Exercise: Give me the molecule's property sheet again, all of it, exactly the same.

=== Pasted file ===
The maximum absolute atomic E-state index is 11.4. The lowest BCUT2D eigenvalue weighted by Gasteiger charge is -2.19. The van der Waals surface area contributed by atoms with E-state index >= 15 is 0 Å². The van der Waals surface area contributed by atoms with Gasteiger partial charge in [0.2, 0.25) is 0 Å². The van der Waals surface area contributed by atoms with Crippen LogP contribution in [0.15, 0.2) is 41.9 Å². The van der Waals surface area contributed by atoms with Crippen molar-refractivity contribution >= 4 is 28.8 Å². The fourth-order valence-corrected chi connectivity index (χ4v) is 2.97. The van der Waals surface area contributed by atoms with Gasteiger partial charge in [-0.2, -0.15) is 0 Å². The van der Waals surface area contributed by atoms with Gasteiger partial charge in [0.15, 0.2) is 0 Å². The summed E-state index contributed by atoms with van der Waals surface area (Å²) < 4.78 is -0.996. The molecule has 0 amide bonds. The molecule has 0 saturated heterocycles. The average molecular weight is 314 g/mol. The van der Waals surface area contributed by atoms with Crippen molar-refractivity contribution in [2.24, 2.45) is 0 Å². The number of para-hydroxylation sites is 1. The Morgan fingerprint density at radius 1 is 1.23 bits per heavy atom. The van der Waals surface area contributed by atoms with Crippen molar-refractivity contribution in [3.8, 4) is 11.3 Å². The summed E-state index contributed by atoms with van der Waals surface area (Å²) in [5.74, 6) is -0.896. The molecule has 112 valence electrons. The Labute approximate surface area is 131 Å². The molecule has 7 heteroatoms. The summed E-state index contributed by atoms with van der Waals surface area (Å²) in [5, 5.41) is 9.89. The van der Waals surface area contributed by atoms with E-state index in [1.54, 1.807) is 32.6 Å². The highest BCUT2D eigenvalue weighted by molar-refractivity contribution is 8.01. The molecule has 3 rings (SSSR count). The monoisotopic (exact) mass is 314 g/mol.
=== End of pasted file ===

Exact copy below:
The maximum absolute atomic E-state index is 11.4. The lowest BCUT2D eigenvalue weighted by Gasteiger charge is -2.19. The van der Waals surface area contributed by atoms with E-state index >= 15 is 0 Å². The van der Waals surface area contributed by atoms with Gasteiger partial charge in [0.2, 0.25) is 0 Å². The van der Waals surface area contributed by atoms with Crippen LogP contribution in [0.15, 0.2) is 41.9 Å². The van der Waals surface area contributed by atoms with Crippen molar-refractivity contribution >= 4 is 28.8 Å². The fourth-order valence-corrected chi connectivity index (χ4v) is 2.97. The van der Waals surface area contributed by atoms with Gasteiger partial charge in [-0.2, -0.15) is 0 Å². The van der Waals surface area contributed by atoms with Gasteiger partial charge in [0.15, 0.2) is 0 Å². The summed E-state index contributed by atoms with van der Waals surface area (Å²) < 4.78 is -0.996. The molecule has 0 amide bonds. The molecule has 0 saturated heterocycles. The average molecular weight is 314 g/mol. The van der Waals surface area contributed by atoms with Crippen molar-refractivity contribution in [2.24, 2.45) is 0 Å². The number of para-hydroxylation sites is 1. The Morgan fingerprint density at radius 1 is 1.23 bits per heavy atom. The van der Waals surface area contributed by atoms with Crippen molar-refractivity contribution in [3.8, 4) is 11.3 Å². The summed E-state index contributed by atoms with van der Waals surface area (Å²) in [5.74, 6) is -0.896. The molecule has 112 valence electrons. The Labute approximate surface area is 131 Å². The molecule has 7 heteroatoms. The summed E-state index contributed by atoms with van der Waals surface area (Å²) in [5, 5.41) is 9.89. The van der Waals surface area contributed by atoms with E-state index in [1.54, 1.807) is 32.6 Å². The highest BCUT2D eigenvalue weighted by molar-refractivity contribution is 8.01. The molecule has 3 rings (SSSR count). The monoisotopic (exact) mass is 314 g/mol.